Modern society can be quite overwhelming for people like me, young people with big aspirations for the future and who want to make a change to the world. However, we have to put these on hold and start to change the problem that is right in front of us, the thing that is making society such an unaccepting place to live in for all age groups. The only way to change it, for the good of everyone; all races, backgrounds, ages, religions, genders, sexualities and disabilities is to all work together and to keep going until we get the change we all want and so rightly deserve.

Hatred In society

As a 13-year old living in modern society, there is still a lot I will never understand about the extent some people will go to with their prejudicial beliefs and discriminative actions on innocent people.  I see hate crime reports and terror attacks on television causing thousands of lives to be lost and communities to be torn apart, all at the hands of a prejudiced belief.  I see these reports and I feel helpless and ashamed. The Manchester Arena terror attack was the one that affected me the most, as it was so close to home.  It isn’t just racial attacks.  People have been attacked and judged for their gender, sexuality, religion, age or disability, such as the recent murder of George Floyd. There is only one solution.  No amount of money could ever solve the growing issue of prejudice and discrimination.  That solution is unity.  Unity is the key to making it a thing of the past and making the world a place where everyone feels safe and accepted.  Unity and education can make the change that is needed for a better way of life. For everyone.

Anne Frank’s story and legacy

Anne Frank was one of the millions of people who were subject to prejudice and discrimination by Hitler and the Nazis. The Holocaust was the most tragic act of prejudice and discrimination in history. During it, Anne kept a diary, which is her legacy.  She recorded all of her experiences, thoughts and feelings of her time in hiding. In the current crisis the world is in, many people are writing their own feelings and keeping diaries of their time in lockdown, just like Anne. Some people feel closer to Anne now more than ever.  We can think more about Anne’s feelings, more specifically the positivity she radiated throughout her diary.  This is one of the things about Anne Frank that I most admire.  We can take this and apply this to modern day. We can start to see the positive side of things and the good in everyone. We can spread that positivity to others that may need it, in times such as these.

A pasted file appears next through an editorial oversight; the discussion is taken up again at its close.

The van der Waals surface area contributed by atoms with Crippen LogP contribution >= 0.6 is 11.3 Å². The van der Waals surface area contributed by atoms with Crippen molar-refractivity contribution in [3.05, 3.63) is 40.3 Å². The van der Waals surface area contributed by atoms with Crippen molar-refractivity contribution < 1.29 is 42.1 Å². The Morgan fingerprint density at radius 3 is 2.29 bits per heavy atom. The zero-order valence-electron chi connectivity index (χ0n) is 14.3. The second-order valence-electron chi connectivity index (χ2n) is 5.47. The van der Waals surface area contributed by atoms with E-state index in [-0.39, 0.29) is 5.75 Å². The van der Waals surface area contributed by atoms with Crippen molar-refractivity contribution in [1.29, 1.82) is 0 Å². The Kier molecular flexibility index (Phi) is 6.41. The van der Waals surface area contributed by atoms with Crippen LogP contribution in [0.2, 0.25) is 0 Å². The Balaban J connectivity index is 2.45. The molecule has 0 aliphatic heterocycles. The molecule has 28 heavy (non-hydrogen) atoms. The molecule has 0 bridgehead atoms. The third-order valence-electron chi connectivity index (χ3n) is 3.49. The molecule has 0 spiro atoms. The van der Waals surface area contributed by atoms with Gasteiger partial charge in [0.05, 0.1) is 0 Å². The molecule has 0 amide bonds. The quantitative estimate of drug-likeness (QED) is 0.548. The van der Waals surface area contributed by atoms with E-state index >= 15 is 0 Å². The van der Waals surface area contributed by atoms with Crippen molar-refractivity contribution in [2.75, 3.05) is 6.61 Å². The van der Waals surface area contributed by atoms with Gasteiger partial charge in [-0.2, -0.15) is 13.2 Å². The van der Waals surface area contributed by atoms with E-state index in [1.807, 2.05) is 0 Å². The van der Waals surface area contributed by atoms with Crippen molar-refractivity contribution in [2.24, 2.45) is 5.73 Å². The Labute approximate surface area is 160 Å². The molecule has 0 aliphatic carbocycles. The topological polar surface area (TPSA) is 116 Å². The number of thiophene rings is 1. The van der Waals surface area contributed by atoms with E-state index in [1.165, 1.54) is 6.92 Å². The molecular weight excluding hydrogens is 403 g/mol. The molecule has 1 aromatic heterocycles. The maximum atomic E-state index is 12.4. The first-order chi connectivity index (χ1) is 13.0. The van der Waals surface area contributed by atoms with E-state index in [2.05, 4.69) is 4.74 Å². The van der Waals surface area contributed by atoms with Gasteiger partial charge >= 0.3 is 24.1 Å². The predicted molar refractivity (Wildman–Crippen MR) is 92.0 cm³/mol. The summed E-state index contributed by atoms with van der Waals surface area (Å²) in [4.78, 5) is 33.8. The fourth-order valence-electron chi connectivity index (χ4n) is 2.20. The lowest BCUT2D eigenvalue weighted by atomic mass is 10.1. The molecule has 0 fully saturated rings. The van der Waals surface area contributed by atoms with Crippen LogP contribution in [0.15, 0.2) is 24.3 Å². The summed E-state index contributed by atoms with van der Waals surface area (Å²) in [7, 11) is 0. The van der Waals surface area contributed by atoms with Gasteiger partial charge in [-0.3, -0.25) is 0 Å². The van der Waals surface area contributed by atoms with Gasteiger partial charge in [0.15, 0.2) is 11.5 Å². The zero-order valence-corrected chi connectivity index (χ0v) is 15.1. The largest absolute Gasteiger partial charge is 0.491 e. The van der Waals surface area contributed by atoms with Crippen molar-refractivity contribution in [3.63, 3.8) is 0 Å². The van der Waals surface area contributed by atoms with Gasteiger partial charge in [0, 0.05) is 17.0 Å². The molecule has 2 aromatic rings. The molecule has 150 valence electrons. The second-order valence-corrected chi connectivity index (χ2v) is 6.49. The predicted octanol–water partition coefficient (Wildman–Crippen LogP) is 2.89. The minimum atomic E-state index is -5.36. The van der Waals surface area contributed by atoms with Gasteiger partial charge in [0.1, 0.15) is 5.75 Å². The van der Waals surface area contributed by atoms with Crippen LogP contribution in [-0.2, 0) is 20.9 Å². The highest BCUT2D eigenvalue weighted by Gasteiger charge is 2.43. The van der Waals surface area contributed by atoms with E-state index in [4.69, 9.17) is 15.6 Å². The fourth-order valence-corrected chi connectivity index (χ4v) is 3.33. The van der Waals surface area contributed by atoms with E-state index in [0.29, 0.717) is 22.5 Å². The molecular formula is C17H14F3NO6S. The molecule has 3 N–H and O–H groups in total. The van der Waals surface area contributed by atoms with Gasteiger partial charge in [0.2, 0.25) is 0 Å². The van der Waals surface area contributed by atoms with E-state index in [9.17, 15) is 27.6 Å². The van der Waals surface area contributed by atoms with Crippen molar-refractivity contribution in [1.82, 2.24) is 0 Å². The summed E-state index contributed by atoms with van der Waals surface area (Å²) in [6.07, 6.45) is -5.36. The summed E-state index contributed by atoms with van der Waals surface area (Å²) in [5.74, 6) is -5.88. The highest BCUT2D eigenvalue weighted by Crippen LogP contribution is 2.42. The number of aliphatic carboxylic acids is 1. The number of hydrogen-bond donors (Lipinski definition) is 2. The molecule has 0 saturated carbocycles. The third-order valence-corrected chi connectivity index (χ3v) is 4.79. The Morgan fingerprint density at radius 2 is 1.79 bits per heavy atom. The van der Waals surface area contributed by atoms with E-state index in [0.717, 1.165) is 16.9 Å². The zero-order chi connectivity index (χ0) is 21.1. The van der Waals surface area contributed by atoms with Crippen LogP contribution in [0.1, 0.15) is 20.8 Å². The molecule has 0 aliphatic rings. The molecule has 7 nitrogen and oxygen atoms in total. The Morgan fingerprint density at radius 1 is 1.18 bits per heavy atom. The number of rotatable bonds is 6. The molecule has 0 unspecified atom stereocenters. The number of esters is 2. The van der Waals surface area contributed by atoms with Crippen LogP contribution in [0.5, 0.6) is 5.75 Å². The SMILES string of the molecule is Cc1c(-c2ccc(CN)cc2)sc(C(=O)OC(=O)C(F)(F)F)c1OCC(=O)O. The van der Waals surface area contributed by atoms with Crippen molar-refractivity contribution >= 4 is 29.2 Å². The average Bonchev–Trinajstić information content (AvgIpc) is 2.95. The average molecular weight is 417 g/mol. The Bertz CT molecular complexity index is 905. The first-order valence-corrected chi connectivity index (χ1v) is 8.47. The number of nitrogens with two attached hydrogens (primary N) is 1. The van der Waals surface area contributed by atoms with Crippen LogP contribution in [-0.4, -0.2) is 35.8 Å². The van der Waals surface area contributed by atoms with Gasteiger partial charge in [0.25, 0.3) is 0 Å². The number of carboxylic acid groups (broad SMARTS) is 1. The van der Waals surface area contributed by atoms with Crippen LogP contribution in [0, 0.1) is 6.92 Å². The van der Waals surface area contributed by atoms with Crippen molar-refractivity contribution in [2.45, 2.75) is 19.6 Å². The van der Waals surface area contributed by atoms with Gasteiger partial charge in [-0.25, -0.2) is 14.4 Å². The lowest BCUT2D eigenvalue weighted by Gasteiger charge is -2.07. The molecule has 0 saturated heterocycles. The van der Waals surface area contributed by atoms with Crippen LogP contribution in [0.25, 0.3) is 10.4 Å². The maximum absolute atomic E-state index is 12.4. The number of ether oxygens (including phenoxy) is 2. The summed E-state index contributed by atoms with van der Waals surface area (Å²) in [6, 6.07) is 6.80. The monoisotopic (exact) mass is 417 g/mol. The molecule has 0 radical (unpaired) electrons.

In July of last year, I got the inspiring opportunity to be a peer mentor for the ‘A History for Today’ exhibition.  I got to take part in educating other students about Anne’s story and also about modern day prejudice and discrimination. I became an ambassador for the Anne Frank Trust UK at the end of July. All the work I did alongside fellow ambassadors and workers taught me a lot about how much prejudice and discrimination impacts society and it has made me realise just how important it is to educate others, to show them that they also have the ability to challenge it.

Covid-19: the impact

According to an inquiry launched by Public Health England, some of the UK’s ethnic groups are more likely to suffer from Covid-19 due to economic vulnerability and unequal health. Many members of minority groups are at more risk, simply because they earn less money or that they may already have an underlying health condition. The government are also demanding a heavier social and economic price on those who are already facing inequalities. At a time of national crisis, such as now, it is as important as ever to support people who are more vulnerable regardless of who they are, so that they feel safe. It is our job to make it known, to everyone, that every single person should be treated as an equal, just as we would like to be treated ourselves.

My aim, as an ambassador, is to make everyone realise that they can challenge prejudice and discrimination, no matter who they are and to make a change that benefits everyone. I truly believe that we can make it a thing of the past, together, by being fair, equal, tolerant and kind. Anne never gave up hope for freedom. We are never going to give up hope for equality, not for one second. We all bleed red. Together we have the power. Together, we will win.

By MIA, 13.


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